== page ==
christie inge

So where did we learn that we’re not enough unless we prove it? I think it’s a combination of places. Maybe it was our families—something like getting rewarded for doing things “right” and being taught that we were bad if we did something wrong. But more importantly–and harder to see–we live in a world where people think they earn everything. Those abs? She must have earned them.

...I beg to differ.

…I beg to differ.

The grandest myth I can think of is that people who are successful are entirely responsible for it—I’m all for determining your destiny, but we’re born into conditions that are entirely outside of our control. In this context, we feel like our bodies, for instance, are direct representations of the “work” we put in, even though some people are born with six packs and others with thighs that will touch forever.

So in relation to our bodies, we assume that enough effort and work will give us those bodies we can feel proud of earning. But I know people who work their butts off and still don’t look like magazine models. It’s widespread and “normal” to feel like you don’t measure up, and people realize they’re pursuing something largely out of reach. But they don’t stop trying, or question what the feeling of not being good enough does to their lives.

This “not good enough” epidemic is convenient for the people who want to sell us the solutions to our issues. If our bodies are never good enough, never “healthy” enough, never beautiful enough—of course we’ll keep on top of our body projects, buying the diet books, paying the gurus, and trying to find worthiness outside of ourselves.

But, what if our worth didn’t depend on what we do? What if we were all born worthy? What if this journey of self-acceptance isn’t about proving to ourselves that we deserve our own love, but unlearning all the messages that told us otherwise?

Repeat after me:

  • I am enough.
  • I am good enough.
  • I am pretty enough.
  • I am healthy enough.
  • I am smart enough.
  • I am happy enough.
  • I am ______________ enough.

…unconditionally. Regardless of what I do or don’t do.

Living from a place of worthiness or enoughness doesn’t mean that we don’t take care of ourselves. It doesn’t mean that we can’t still read self-help books, or buy makeup.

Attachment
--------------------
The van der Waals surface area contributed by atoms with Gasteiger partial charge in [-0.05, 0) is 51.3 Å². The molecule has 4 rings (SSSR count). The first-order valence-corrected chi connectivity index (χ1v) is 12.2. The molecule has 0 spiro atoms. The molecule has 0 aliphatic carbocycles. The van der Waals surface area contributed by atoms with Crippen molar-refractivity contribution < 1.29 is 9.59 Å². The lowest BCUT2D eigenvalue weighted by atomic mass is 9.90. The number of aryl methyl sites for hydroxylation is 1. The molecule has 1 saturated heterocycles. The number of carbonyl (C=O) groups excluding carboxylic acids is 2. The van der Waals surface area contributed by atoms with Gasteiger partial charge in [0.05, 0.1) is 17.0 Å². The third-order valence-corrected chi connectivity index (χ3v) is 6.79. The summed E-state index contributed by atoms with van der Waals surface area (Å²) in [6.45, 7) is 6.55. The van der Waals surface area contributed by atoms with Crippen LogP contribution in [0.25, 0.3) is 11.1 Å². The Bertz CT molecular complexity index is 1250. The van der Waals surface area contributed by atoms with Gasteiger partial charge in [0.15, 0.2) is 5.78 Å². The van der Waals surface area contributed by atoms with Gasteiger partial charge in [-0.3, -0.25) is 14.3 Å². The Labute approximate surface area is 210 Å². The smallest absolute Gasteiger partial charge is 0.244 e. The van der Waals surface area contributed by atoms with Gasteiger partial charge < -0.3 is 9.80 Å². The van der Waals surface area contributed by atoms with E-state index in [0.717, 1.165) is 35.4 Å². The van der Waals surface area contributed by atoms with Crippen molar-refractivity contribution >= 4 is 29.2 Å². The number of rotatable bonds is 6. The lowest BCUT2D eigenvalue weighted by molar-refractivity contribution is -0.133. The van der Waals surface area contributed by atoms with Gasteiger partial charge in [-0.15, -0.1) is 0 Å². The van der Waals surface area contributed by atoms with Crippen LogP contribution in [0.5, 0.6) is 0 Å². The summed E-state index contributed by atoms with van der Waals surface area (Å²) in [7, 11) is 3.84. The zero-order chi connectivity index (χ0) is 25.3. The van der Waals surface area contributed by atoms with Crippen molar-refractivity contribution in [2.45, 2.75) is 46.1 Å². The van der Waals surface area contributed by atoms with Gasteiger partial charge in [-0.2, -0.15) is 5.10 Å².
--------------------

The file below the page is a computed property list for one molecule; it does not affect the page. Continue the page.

As Geneen Roth, one of my favourite writers on self-acceptance and the journey towards loving and accepting your body and yourself says:

“When you believe without knowing you believe that you are damaged at your core, you also believe that you need to hide that damage for anyone to love you. You walk around ashamed of being yourself. You try hard to make up for the way you look, walk, feel. Decisions are agonizing because if you, the person who makes the decision, is damaged, then how can you trust what you decide? You doubt your own impulses so you become masterful at looking outside yourself for comfort. You become an expert at finding experts and programs, at striving and trying hard and then harder to change yourself, but this process only reaffirms what you already believe about yourself — that your needs and choices cannot be trusted, and left to your own devices you are out of control. … You are not a mistake. You are not a problem to be solved. But you won’t discover this until you are willing to stop banging your head against the wall of shaming and caging and fearing yourself.”

Living from a place of worthiness is about the acceptance we all wish we had. It is about waking up in the morning without feeling like we have to prove ourselves. It is about looking at ourselves as something besides a series of problems to be addressed, things to be fixed. It means freedom and a whole new way of being in the world.

Living from a place of worthiness is about loving ourselves unconditionally.

And from that place of knowing that we deserve love no matter what happens, we can live our lives not out of fear but out of desire.

Where does “not being good enough” hold you back?
What would you give up if you believed you already were good enough?

For feminism or for health? Why the scale sucks either way…